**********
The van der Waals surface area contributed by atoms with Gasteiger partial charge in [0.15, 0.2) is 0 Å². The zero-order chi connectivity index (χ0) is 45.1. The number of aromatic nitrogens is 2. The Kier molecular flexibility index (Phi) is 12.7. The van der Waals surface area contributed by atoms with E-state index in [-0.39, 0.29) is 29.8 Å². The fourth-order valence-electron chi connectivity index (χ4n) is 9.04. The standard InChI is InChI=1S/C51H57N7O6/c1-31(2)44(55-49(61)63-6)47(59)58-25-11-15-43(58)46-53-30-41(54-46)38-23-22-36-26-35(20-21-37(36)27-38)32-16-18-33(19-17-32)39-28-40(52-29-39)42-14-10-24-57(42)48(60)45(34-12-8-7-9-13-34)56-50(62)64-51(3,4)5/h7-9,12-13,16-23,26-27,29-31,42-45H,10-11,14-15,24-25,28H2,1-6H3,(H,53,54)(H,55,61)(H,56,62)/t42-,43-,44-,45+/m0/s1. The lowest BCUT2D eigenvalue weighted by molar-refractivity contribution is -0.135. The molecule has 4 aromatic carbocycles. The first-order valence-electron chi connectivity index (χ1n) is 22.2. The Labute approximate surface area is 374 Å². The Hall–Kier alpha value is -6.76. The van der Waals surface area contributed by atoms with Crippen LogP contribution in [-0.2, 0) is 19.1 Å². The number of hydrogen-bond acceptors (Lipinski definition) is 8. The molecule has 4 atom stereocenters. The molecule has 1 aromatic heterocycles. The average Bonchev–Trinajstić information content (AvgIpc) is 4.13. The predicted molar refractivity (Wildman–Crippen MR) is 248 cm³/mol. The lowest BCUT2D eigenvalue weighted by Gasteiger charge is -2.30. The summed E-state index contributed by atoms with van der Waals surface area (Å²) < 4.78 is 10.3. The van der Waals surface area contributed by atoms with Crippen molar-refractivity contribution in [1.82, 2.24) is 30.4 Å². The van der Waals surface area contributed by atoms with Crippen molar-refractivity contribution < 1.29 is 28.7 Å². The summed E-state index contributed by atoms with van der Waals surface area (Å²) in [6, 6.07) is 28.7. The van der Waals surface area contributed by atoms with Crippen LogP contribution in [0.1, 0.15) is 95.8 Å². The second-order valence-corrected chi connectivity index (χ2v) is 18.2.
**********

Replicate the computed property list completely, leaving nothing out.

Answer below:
The van der Waals surface area contributed by atoms with Gasteiger partial charge in [0.15, 0.2) is 0 Å². The zero-order chi connectivity index (χ0) is 45.1. The number of aromatic nitrogens is 2. The Kier molecular flexibility index (Phi) is 12.7. The van der Waals surface area contributed by atoms with E-state index in [-0.39, 0.29) is 29.8 Å². The fourth-order valence-electron chi connectivity index (χ4n) is 9.04. The standard InChI is InChI=1S/C51H57N7O6/c1-31(2)44(55-49(61)63-6)47(59)58-25-11-15-43(58)46-53-30-41(54-46)38-23-22-36-26-35(20-21-37(36)27-38)32-16-18-33(19-17-32)39-28-40(52-29-39)42-14-10-24-57(42)48(60)45(34-12-8-7-9-13-34)56-50(62)64-51(3,4)5/h7-9,12-13,16-23,26-27,29-31,42-45H,10-11,14-15,24-25,28H2,1-6H3,(H,53,54)(H,55,61)(H,56,62)/t42-,43-,44-,45+/m0/s1. The lowest BCUT2D eigenvalue weighted by molar-refractivity contribution is -0.135. The molecule has 4 aromatic carbocycles. The first-order valence-electron chi connectivity index (χ1n) is 22.2. The Labute approximate surface area is 374 Å². The Hall–Kier alpha value is -6.76. The van der Waals surface area contributed by atoms with Crippen LogP contribution in [-0.2, 0) is 19.1 Å². The number of hydrogen-bond acceptors (Lipinski definition) is 8. The molecule has 4 atom stereocenters. The molecule has 1 aromatic heterocycles. The average Bonchev–Trinajstić information content (AvgIpc) is 4.13. The predicted molar refractivity (Wildman–Crippen MR) is 248 cm³/mol. The lowest BCUT2D eigenvalue weighted by Gasteiger charge is -2.30. The summed E-state index contributed by atoms with van der Waals surface area (Å²) < 4.78 is 10.3. The van der Waals surface area contributed by atoms with Crippen molar-refractivity contribution in [1.82, 2.24) is 30.4 Å². The van der Waals surface area contributed by atoms with Crippen molar-refractivity contribution < 1.29 is 28.7 Å². The summed E-state index contributed by atoms with van der Waals surface area (Å²) in [6, 6.07) is 28.7. The van der Waals surface area contributed by atoms with Crippen LogP contribution in [0.1, 0.15) is 95.8 Å². The second-order valence-corrected chi connectivity index (χ2v) is 18.2.